Pearl Izumi X-ALP Elevate Review
Compare prices at 2 resellers Pros: Good power transfer, grippy Vibram outsole, lots of fore/aft cleat adjustment
Cons: Lacks protection on the sides of the midfoot and top of forefoot
Manufacturer: Pearl Izumi
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Our Analysis and Test Results
Pearl Izumi describes the Pearl Izumi X-Alp Elevate as "If you're down to ride anything, this is your shoe." A claim which gave our testers initial pause, considering few shoes on the market, genuinely excel at being able to do-it-all. However, we were quickly won over by the shoe's exceptional power transfer and stability, walkability and comfort earning it our Editors' Choice. A stiff nylon and composite ¾ shank paired with an EVA midsole and EVA foam insole allows the rider comfortably push, pull, and stand on the pedals even on loose rocky descents, with minimal feedback into the feet. The large cleat opening provides some of the largest fore/aft adjustment of all the shoes we tested, making it easy for the rider to find their ideal cleat placement. On hike-a-bikes, we were sure-footed thanks to a Vibram sole, giving us support and grip on a variety of surfaces.
The shoe's Advanced 3-Layer Seamless Composite Upper impressed us with its breathability and ability to keep moisture out, two traits which typically do not go hand-in-hand. The only downside we could find to the X-Alp Elevate was in terms of the overall foot protection against rock strikes, as it lacks reinforced impact protection over the forefoot and midfoot. However, we feel that for a majority of riding applications, save enduro and downhill use, the shoe provides adequate protection.
Overall, the Pearl Izumi X-Alp Elevate not only performs well on the trail, it is also comfortable and proved itself to be quite versatile in a variety of riding conditions ranging from winter fat bike rides to desert laps, earning it our Editors' Choice for trail riding.
Stability and Control
The Pearl Izumi X-Alp Elevate features a nylon and composite ¾ shank, paired with an EVA midsole and EVA foam insole. Combined, they absorb vibrations from most trails without sending any feedback into the feet, which impressed our testers, as many of the shoes tested in a similar weight range did not have the same ability to absorb the trail so well. It was only on loose, fast, rocky descents that we were able to feel any feedback in our feet. While this is not painful, we are able to feel the trail a bit descending quickly over loose, rocky terrain. In addition, there is plenty of buffer between the soles of our feet and the cleat plate of the shoe, unlike some shoes whose cleat plate sit's directly under the insole allowing the rider to feel it under their foot.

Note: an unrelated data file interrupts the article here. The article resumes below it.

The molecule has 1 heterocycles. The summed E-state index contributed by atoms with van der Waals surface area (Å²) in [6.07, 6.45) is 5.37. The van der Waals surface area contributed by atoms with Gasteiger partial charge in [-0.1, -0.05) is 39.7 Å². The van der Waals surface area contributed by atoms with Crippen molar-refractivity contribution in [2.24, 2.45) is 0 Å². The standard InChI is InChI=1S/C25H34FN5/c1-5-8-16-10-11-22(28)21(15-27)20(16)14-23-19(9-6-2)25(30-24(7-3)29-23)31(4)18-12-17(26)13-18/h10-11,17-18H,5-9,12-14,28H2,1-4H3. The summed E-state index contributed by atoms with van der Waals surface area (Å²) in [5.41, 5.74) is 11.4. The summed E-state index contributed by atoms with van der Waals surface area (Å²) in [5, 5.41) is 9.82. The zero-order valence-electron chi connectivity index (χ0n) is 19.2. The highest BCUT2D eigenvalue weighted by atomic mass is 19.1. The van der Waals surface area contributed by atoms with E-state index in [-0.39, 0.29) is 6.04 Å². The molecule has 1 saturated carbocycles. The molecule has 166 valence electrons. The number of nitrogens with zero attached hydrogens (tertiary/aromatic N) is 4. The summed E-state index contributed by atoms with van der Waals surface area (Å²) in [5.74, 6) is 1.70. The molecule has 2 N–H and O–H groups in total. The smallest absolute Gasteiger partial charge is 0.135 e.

Our testers were also impressed by the shoe's power transfer properties as we were able to easily push, pull, and stand on the pedals comfortably without being able to feel the cleat or pedal under our feet. The nylon and composite ¾ shank felt solid and did not flex under pressure giving us maximal control and stability while standing on the pedals during descents. The cleat opening on the X-Alp Elevate measures 1 5/16", giving us lots of fore-aft adjustment for our cleat, making it easy to find our ideal cleat placement. There is also ample space between the side of the cleat and the lugs on the sole of the shoe, making clipping in and out very easy.
During our pedal stroke, we found minimal movement of our foot in the shoe, allowing us to fully transfer power to the pedals. Only when we switched from our typical wool blend merino socks to a very lightweight synthetic socks did we notice movement which affected our pedal stroke.
Compared to other shoes we tested, the X-Alp Elevate performed more similarly to shoes, which weigh substantially more per pair, helping it to earn high marks in this metric.
The X-Alp Elevate comfortably sits in the middle ground of not too wide and not too narrow, when compared to the other shoes we tested. It features a